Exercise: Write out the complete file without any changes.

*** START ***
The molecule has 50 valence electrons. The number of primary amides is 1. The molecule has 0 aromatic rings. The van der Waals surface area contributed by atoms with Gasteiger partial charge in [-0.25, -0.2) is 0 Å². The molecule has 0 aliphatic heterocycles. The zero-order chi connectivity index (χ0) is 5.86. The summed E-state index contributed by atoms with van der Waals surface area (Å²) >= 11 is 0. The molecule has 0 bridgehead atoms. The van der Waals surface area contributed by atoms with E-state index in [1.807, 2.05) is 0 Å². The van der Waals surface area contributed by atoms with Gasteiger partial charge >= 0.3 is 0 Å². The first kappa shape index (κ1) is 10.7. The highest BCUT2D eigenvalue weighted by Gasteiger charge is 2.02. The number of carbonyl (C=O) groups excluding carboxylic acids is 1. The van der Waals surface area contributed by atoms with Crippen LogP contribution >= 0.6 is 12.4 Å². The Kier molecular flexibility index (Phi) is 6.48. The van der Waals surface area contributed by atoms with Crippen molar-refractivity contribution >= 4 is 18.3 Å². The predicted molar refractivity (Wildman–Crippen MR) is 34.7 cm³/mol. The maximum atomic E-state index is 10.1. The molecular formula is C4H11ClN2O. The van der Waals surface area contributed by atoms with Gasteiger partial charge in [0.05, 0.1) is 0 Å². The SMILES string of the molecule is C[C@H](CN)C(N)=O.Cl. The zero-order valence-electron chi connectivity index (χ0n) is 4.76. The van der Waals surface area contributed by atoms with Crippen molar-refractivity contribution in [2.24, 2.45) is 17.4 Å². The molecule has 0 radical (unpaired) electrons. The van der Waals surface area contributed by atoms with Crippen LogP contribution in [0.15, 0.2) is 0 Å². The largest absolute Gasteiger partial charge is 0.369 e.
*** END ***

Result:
The molecule has 50 valence electrons. The number of primary amides is 1. The molecule has 0 aromatic rings. The van der Waals surface area contributed by atoms with Gasteiger partial charge in [-0.25, -0.2) is 0 Å². The molecule has 0 aliphatic heterocycles. The zero-order chi connectivity index (χ0) is 5.86. The summed E-state index contributed by atoms with van der Waals surface area (Å²) >= 11 is 0. The molecule has 0 bridgehead atoms. The van der Waals surface area contributed by atoms with E-state index in [1.807, 2.05) is 0 Å². The van der Waals surface area contributed by atoms with Gasteiger partial charge >= 0.3 is 0 Å². The first kappa shape index (κ1) is 10.7. The highest BCUT2D eigenvalue weighted by Gasteiger charge is 2.02. The number of carbonyl (C=O) groups excluding carboxylic acids is 1. The van der Waals surface area contributed by atoms with Crippen LogP contribution >= 0.6 is 12.4 Å². The Kier molecular flexibility index (Phi) is 6.48. The van der Waals surface area contributed by atoms with Crippen molar-refractivity contribution >= 4 is 18.3 Å². The predicted molar refractivity (Wildman–Crippen MR) is 34.7 cm³/mol. The maximum atomic E-state index is 10.1. The molecular formula is C4H11ClN2O. The van der Waals surface area contributed by atoms with Gasteiger partial charge in [0.05, 0.1) is 0 Å². The SMILES string of the molecule is C[C@H](CN)C(N)=O.Cl. The zero-order valence-electron chi connectivity index (χ0n) is 4.76. The van der Waals surface area contributed by atoms with Crippen molar-refractivity contribution in [2.24, 2.45) is 17.4 Å². The molecule has 0 radical (unpaired) electrons. The van der Waals surface area contributed by atoms with Crippen LogP contribution in [0.15, 0.2) is 0 Å². The largest absolute Gasteiger partial charge is 0.369 e.